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Inside Dental Technology
March 2020
Volume 11, Issue 3

Do You Know What Your Employees Really Want?

For real insight, go to the source

Jennifer Wheatley, SHRM-SCP, SPHR

When you read the title of this article, did you immediately answer this question with, "Yes, my employees want to make a lot of money and have a great benefits package"? While that answer may be correct, it certainly isn't the only or entire answer.

As an HR practitioner who has been in the field for many years, I can say with confidence that most managers/owners would say that they do know what their employees want and/or need. However, often those same managers are making assumptions about their employees' requirements based upon their own needs, the needs of the business, or traditional norms. A great example is vacation or paid time off. Does your laboratory have a standard policy that offers paid time off after a certain amount of service time? When was the last time you reviewed your paid time off policy? Is it meeting the needs of your workforce today? Paid time off is an important benefit to most employees. Does your policy require a new hire to wait for a year before being eligible for paid time off? If so, you should consider revising this to meet the needs of today's workforce. To remain competitive, some employers are now offering unlimited paid time off (within reason). Your laboratory may not be in the position to do that, but you can consider changing your policy to meet the needs of your employees and still ensure your clients' needs are being met.

Besides a good salary and benefits package, there are many other things that are important to employees. I often hear from my clients that employees want more flexibility with their work schedules. The personal responsibilities and obligations that employees have today create the need for more consideration and understanding from their employer. Consider, for example, the following scenario at a large manufacturing company operating three shifts. The company had a long-standing policy that time off could be used only in 4-hour increments. It was a constant source of frustration for the growing workforce, but even after many requests from employees, management was reluctant to change. This lack of flexibility in the policy created employee dissatisfaction and resulted in unnecessary additional lost productivity as well as turnover. Finally, after much consideration, the company changed the policy and quickly reduced the employee complaints and decreased the hours of lost productivity.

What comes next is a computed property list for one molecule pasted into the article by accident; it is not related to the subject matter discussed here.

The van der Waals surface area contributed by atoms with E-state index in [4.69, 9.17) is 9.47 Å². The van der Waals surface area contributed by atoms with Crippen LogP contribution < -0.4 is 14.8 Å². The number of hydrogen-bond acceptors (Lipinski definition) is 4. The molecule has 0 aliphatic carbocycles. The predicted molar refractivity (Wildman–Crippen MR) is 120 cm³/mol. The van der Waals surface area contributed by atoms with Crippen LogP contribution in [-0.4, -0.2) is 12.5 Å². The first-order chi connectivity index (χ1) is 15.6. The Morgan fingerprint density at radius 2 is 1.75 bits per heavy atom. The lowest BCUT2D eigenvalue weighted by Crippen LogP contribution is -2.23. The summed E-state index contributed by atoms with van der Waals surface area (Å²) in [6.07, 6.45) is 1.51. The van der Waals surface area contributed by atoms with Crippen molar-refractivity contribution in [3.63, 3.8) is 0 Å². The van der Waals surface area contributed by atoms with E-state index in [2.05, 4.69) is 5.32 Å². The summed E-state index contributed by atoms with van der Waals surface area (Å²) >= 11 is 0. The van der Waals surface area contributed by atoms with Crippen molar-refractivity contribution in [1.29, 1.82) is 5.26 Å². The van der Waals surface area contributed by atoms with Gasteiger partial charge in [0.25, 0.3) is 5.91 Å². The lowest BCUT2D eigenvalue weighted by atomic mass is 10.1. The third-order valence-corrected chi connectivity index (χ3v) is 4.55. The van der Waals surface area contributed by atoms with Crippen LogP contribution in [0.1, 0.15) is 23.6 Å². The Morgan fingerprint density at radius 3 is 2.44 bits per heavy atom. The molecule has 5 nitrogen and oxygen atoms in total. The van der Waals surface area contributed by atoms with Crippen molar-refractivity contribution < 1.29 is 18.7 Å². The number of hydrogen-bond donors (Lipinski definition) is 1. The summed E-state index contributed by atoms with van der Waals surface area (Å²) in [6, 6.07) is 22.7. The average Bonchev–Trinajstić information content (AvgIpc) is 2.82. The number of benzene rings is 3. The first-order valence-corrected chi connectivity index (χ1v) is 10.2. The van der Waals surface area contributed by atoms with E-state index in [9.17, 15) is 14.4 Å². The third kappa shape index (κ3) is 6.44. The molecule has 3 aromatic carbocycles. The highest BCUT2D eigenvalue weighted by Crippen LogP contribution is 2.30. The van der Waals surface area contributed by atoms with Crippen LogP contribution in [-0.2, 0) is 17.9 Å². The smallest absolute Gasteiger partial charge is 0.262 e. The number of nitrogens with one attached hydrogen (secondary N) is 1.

The labor market is tight, and competition for employees is at an all-time high. Employees have so many choices and options for employment, so laboratories need to effectively compete with other employers, offering the right benefits, compensation, a great culture, and other incentives critical in ensuring a productive workforce. How do you know what are the "right" benefits? The answer is simple: Ask the workers. Obviously, it takes more than that, but if you really take the time to understand and offer those things, can you imagine the level of employee satisfaction and engagement you could achieve?

According to an article in Inc. Magazine,1 the 10 things an employee wants most from their company are:

• Purpose
• Goals
• Responsibilities
• Autonomy
• Flexibility
• Attention
• Opportunities for innovation
• Open-mindedness
• Transparency
• Compensation

When you look at this list and think about your employees, do you think these align with their needs? They may or they may not. The important thing is that you take the time to find out what isimportant to them. What are some ways to determine the needs of your employees? Soliciting feedback is the best way to really know. There are many ways to receive feedback, including employee interviews, focus groups, surveys, and even exit interviews. Employees will appreciate the fact that you sought out their opinion.

A word of caution here though: You should not attempt to obtain feedback from your employees if you have no intention of making any changes. Employee surveys are great tools to receive information, but if the employees don't see any actions taken based on the surveys, they will be reluctant to continue to provide feedback.

The workforce today is diverse and so are the needs of those employees. What might be important to some employees may not even be on the radar of others. Ensuring every employee has exactly what they need is not realistic, but taking the time to really understand your employees' top priorities is crucial. There is no value in touting a benefit that your employees don't need. Providing the things that your workers truly value will help ensure they are not searching for the employer who will.

About the Author

Jennifer Wheatley, SHRM-SCP, SPHR, is the President of HR Affiliates.

Reference

1. Lapowsky I. 10 Things Employees Want Most. Inc. Published August 27, 2010. https://www.inc.com/guides/2010/08/10-things-employees-want.html. Accessed January 21, 2020.

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